The global blockchain unicorn count jumped from 9 to 47 in 2021, with 40 unicorn births (and 2 public exits). Over half of blockchain unicorns are based in the US (26), followed by Asia (10) and Europe (5). Crypto exchange FTX leads with a $25 billion valuation. NFT marketplace OpenSea comes in second at $13.3 billion.

US share of global funding is 56%

US-based startups raked in $14.1 billion – more than half of all global funding in 2021. 75% of the deals were in early stages, suggesting the funding surge is still in its infancy. US funding in Q4 2021 grew 104% QoQ to hit $6.3 billion. There were 6 deals worth over $400 million, and the majority of these were Series A or B – another sign of a rapidly developing market.

NFT funding saw nearly 13,000% growth

Funding to NFT startups grew 130 times compared to the previous year to reach $4.8 billion. Gaming, marketplaces, and infrastructure are the three NFT categories driving the funding craze. Investors also believe NFTs have a significant role to play in Web3 and the metaverse.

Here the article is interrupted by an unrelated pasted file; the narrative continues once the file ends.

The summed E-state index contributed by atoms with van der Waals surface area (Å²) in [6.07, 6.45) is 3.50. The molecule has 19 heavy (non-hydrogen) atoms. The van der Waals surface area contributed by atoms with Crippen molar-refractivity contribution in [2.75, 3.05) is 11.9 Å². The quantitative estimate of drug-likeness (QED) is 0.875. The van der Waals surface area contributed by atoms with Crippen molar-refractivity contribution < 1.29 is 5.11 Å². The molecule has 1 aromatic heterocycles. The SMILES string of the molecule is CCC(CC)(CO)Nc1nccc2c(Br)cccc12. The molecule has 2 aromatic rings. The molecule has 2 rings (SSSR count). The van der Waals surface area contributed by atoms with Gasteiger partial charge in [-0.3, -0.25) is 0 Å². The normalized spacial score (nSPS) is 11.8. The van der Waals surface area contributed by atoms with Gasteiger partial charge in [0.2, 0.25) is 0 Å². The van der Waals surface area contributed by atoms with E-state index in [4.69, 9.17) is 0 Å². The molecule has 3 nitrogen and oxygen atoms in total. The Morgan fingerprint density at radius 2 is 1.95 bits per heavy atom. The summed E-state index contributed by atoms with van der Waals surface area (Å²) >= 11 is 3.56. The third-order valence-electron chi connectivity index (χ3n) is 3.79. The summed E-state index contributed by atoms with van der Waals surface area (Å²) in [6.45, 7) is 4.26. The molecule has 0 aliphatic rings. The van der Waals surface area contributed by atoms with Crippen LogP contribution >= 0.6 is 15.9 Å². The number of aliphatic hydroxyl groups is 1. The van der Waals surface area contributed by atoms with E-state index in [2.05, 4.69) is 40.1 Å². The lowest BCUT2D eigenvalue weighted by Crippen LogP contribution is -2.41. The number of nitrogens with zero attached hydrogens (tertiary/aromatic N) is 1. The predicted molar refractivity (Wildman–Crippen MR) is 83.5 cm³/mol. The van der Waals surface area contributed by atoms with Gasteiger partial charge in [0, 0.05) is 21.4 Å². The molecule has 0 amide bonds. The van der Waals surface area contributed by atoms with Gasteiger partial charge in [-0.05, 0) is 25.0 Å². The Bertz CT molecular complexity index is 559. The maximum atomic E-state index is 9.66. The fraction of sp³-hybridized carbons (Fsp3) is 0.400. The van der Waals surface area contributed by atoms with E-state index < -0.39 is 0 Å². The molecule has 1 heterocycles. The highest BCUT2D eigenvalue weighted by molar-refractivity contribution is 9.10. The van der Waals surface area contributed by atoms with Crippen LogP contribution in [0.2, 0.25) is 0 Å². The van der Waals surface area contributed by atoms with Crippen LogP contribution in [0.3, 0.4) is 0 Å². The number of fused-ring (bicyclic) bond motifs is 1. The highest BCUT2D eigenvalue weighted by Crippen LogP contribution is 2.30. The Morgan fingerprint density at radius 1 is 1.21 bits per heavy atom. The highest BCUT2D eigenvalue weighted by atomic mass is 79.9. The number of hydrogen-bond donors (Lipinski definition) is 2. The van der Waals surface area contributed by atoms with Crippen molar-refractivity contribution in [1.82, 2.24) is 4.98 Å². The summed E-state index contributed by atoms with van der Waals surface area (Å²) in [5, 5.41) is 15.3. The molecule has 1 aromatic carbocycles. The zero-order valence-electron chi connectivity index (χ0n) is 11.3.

New York is the crypto capital of the US

New York-based startups raised $6.5 billion – or 46% of all US funding in 2021 – led by massive Q4 rounds from NYDIG ($1 billion) and Celsius Network ($750 million).

Although Silicon Valley had the highest overall VC funding, its blockchain funding was the second-highest at $3.9 billion.

Los Angeles and Miami were tied for third place, each seeing just over $760 million in 2021.